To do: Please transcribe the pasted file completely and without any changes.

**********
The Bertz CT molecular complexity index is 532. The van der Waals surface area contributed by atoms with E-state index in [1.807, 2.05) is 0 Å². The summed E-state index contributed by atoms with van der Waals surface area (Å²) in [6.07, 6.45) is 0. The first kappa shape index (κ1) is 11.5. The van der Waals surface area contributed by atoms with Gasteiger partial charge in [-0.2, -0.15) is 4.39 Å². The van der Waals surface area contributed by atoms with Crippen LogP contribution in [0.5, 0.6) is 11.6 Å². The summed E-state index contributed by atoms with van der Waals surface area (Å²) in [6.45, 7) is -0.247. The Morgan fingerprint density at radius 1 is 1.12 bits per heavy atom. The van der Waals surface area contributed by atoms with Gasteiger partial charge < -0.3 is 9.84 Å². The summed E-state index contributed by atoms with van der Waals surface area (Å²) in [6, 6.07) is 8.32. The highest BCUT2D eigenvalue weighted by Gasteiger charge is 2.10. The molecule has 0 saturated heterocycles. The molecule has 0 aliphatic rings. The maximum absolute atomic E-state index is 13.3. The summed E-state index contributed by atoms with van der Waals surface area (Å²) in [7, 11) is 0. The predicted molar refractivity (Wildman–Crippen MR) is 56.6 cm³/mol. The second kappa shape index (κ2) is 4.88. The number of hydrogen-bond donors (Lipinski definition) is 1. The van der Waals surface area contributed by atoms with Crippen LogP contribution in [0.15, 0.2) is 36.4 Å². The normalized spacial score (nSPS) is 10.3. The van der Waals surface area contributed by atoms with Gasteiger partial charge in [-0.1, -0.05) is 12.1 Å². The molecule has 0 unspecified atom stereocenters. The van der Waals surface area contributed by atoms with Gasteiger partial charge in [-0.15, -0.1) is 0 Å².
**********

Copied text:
The Bertz CT molecular complexity index is 532. The van der Waals surface area contributed by atoms with E-state index in [1.807, 2.05) is 0 Å². The summed E-state index contributed by atoms with van der Waals surface area (Å²) in [6.07, 6.45) is 0. The first kappa shape index (κ1) is 11.5. The van der Waals surface area contributed by atoms with Gasteiger partial charge in [-0.2, -0.15) is 4.39 Å². The van der Waals surface area contributed by atoms with Crippen LogP contribution in [0.5, 0.6) is 11.6 Å². The summed E-state index contributed by atoms with van der Waals surface area (Å²) in [6.45, 7) is -0.247. The Morgan fingerprint density at radius 1 is 1.12 bits per heavy atom. The van der Waals surface area contributed by atoms with Gasteiger partial charge < -0.3 is 9.84 Å². The summed E-state index contributed by atoms with van der Waals surface area (Å²) in [6, 6.07) is 8.32. The highest BCUT2D eigenvalue weighted by Gasteiger charge is 2.10. The molecule has 0 saturated heterocycles. The molecule has 0 aliphatic rings. The maximum absolute atomic E-state index is 13.3. The summed E-state index contributed by atoms with van der Waals surface area (Å²) in [7, 11) is 0. The predicted molar refractivity (Wildman–Crippen MR) is 56.6 cm³/mol. The second kappa shape index (κ2) is 4.88. The number of hydrogen-bond donors (Lipinski definition) is 1. The van der Waals surface area contributed by atoms with Crippen LogP contribution in [0.15, 0.2) is 36.4 Å². The normalized spacial score (nSPS) is 10.3. The van der Waals surface area contributed by atoms with Gasteiger partial charge in [-0.1, -0.05) is 12.1 Å². The molecule has 0 unspecified atom stereocenters. The van der Waals surface area contributed by atoms with Gasteiger partial charge in [-0.15, -0.1) is 0 Å².